Harvesting Trash Can Potatoes

Back in April we got the idea to plant potatoes in a garbage can from another green blogger, The Frugal Greenish Mama. Ellie & I planted our potatoes and blogged about the process.  Planting in a garbage can was really neat to try and a great way to expand the footprint of our garden. Now I have to tell you how those garbage can potatoes turned out.

Flowering Trash Can Potatoes
Trash Can Potato Plant Flowering

During the course of the summer we kept our readers updated with the progress of the plants growing in the can.  It was a lot of fun and we grew very beautiful plants including potato flowers and potato berries.

When the soil was as full as could be, we added straw around the base of the plants to keep any sunlight off of any potatoes that grew near the surface.

potato plants with straw around the base in a garbage can
Adding Straw to keep the sun off the surface potatoes

Then in July we started to get some wilting plants.  We weren’t really sure what was going on, so we updated on Facebook some, but we didn’t blog about it.

Our new blue potatoes
Our 1st New Blue Potato Harvest

One thing I learned on the web is that when the plant gets flowers, sometimes there are new potatoes near the surface that can be harvested and eaten right away.  Periodically I would check for potatoes under the straw, and eventually there were a few potatoes there at the surface that we cooked up right away.  They were beautiful and delicious!

wilted potatoes in trash can
Potato plant completely died back

Then the plant started to wilt more.  I wasn’t sure what the problem was.  I checked for rotting stems and didn’t find that.  I wasn’t sure if it was some sort of rot, or if the plants were just dying back already.  I read that eventually the plants would die back, and after they were dead for about two weeks, then you should harvest the potatoes.  The one thing that kept bothering me was that I was seeing signs of wilt and dying back in July.  The first plant to look really sick though, was the first one that grew and was always larger and earlier than the others.  This gave me hope that it was in fact just going through its life stages.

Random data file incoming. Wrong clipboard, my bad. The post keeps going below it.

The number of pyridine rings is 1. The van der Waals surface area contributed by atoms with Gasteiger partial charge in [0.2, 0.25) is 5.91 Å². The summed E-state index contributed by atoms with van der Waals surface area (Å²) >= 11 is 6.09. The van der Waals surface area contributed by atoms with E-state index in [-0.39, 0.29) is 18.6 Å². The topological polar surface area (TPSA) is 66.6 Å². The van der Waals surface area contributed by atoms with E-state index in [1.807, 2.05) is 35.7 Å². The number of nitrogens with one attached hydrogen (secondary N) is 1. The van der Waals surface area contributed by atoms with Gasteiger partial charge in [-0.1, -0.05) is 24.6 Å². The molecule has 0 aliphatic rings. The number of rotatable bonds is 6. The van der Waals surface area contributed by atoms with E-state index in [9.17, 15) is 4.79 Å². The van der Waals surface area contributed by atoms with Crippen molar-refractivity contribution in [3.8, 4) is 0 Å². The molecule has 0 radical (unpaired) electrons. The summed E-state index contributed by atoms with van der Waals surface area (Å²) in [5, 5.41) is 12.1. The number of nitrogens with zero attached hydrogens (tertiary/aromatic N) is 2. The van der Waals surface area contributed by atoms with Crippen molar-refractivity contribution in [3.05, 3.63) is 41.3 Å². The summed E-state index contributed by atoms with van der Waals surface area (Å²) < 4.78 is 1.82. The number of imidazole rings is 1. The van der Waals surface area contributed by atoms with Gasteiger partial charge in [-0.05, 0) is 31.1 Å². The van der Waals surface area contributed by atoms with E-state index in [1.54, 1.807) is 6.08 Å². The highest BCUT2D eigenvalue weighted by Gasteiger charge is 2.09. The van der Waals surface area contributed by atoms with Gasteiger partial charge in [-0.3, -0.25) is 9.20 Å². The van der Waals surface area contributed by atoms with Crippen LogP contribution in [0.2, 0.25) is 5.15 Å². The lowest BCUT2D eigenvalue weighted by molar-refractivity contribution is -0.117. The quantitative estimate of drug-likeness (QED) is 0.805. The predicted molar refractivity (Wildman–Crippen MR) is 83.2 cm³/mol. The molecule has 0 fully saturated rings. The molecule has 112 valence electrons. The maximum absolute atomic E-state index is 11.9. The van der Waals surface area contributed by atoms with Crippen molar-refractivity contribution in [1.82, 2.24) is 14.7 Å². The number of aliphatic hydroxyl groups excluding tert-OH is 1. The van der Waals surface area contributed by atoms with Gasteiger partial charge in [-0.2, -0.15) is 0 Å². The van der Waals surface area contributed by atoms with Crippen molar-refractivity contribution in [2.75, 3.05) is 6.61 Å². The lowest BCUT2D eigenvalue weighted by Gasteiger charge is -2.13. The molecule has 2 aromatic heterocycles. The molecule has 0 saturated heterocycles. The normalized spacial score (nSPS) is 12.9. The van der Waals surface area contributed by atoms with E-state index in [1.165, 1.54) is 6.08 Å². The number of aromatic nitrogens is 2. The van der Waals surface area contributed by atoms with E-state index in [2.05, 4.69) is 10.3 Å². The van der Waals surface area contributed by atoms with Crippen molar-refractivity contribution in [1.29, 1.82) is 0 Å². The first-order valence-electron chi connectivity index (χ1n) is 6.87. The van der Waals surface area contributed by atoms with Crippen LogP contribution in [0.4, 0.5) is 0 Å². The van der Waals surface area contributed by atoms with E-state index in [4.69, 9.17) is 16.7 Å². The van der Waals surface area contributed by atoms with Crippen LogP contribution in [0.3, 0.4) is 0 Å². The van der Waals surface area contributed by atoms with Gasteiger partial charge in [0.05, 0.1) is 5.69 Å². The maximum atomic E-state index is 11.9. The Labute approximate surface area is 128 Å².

emptying the dirty from our trash can potatoes onto a tarp to harvest
Dumping trash can potatoes on tarp

We went away the last week of July into the beginning of August, and when we came back, all the potato plants were pretty much dead.  The children weren’t coming home until the next week, and the web says that once the plant dies back, then you wait two weeks, and then harvest your potatoes.  We decided that the kids would really want to be there for the harvest, so we waited until they were back in town (having grandparents willing to take three kids for a week is AWESOME!)

We spread a tarp out on the ground and dumped the garbage can of dirt out onto the tarp.  This makes it easier to find your potatoes and easier to clean up the dirt afterwards.  We were concerned that if the potatoes were not actually healthy, we ought to dump all the dirt into municipal compost or somewhere other than a garden where we grow things to eat.

It was a good thing that we decided to do that, because what we found in the bottom of the can were a whole lot of, rotten gross potatoes.  We were so frustrated!  All I could think was that I had over-watered the potatoes and they hadn’t drained well.

rotten potatoes
Rotten results of insufficient drainage

Jon turned the can over to check out the drainage holes and I think the conversation went something like this:

“Did you ask me to drill holes in the bottom of this?”

“Definitely.  I totally remember asking you to do it.”

“Did I tell you I had done it?”

“Well, I remember when you drilled the holes in the bottoms of all the buckets for the tomatoes.”

bottom of trash can that we forgot to drill drainage holes - oops!
Oops! we never drilled the drainage holes

“Well, the only hole in the bottom of this can is the little one that was worn through and a couple of nail holes.”

“So you never drilled the drainage holes?”

“Apparently not.”

“Shall we save the can to try again next year?”

“Let’s remember to put holes in it next time.”


We will try again next year and double check that the drainage holes are in place before planting.  We had a lot of fun, even if the results were a bit disappointing.  If you are going to grow potatoes, consider adding some natural color with blue potatoes.

Happy Gardening & Greening!

Blue Hash Browns in Cast Iron Skillet
Blue Hash Browns in our Cast Iron Skillet
Other Trash Can Potato Posts:

Growing, Growing Growing
Potatoes in a Garbage Can

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  1. How satisfying to harvest your own food! I love how vibrant the color of the potato is.

  2. Nice work on that! You have made a very unique planter through trash cans. This is worth the try. I want to see if I can gorw potatoes in my trash can. Exciting!

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